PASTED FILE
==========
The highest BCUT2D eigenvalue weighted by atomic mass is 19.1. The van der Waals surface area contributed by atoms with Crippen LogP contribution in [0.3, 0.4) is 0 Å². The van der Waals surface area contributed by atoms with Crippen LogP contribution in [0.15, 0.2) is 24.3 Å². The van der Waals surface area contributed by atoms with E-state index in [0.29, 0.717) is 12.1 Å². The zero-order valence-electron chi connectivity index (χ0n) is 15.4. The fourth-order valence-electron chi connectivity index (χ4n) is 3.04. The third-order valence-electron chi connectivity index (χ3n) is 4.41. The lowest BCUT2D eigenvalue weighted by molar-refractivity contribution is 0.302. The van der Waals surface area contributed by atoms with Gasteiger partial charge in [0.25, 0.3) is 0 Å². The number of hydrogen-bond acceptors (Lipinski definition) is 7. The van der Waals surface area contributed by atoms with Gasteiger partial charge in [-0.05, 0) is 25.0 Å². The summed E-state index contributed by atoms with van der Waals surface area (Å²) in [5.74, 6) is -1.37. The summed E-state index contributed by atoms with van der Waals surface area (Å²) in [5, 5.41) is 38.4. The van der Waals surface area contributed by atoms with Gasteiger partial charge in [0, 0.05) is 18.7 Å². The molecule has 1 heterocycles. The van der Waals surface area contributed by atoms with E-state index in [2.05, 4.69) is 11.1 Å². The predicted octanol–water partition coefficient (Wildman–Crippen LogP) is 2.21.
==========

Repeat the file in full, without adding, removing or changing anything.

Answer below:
The highest BCUT2D eigenvalue weighted by atomic mass is 19.1. The van der Waals surface area contributed by atoms with Crippen LogP contribution in [0.3, 0.4) is 0 Å². The van der Waals surface area contributed by atoms with Crippen LogP contribution in [0.15, 0.2) is 24.3 Å². The van der Waals surface area contributed by atoms with E-state index in [0.29, 0.717) is 12.1 Å². The zero-order valence-electron chi connectivity index (χ0n) is 15.4. The fourth-order valence-electron chi connectivity index (χ4n) is 3.04. The third-order valence-electron chi connectivity index (χ3n) is 4.41. The lowest BCUT2D eigenvalue weighted by molar-refractivity contribution is 0.302. The van der Waals surface area contributed by atoms with Gasteiger partial charge in [0.25, 0.3) is 0 Å². The number of hydrogen-bond acceptors (Lipinski definition) is 7. The van der Waals surface area contributed by atoms with Gasteiger partial charge in [-0.05, 0) is 25.0 Å². The summed E-state index contributed by atoms with van der Waals surface area (Å²) in [5.74, 6) is -1.37. The summed E-state index contributed by atoms with van der Waals surface area (Å²) in [5, 5.41) is 38.4. The van der Waals surface area contributed by atoms with Gasteiger partial charge in [0, 0.05) is 18.7 Å². The molecule has 1 heterocycles. The van der Waals surface area contributed by atoms with E-state index in [2.05, 4.69) is 11.1 Å². The predicted octanol–water partition coefficient (Wildman–Crippen LogP) is 2.21.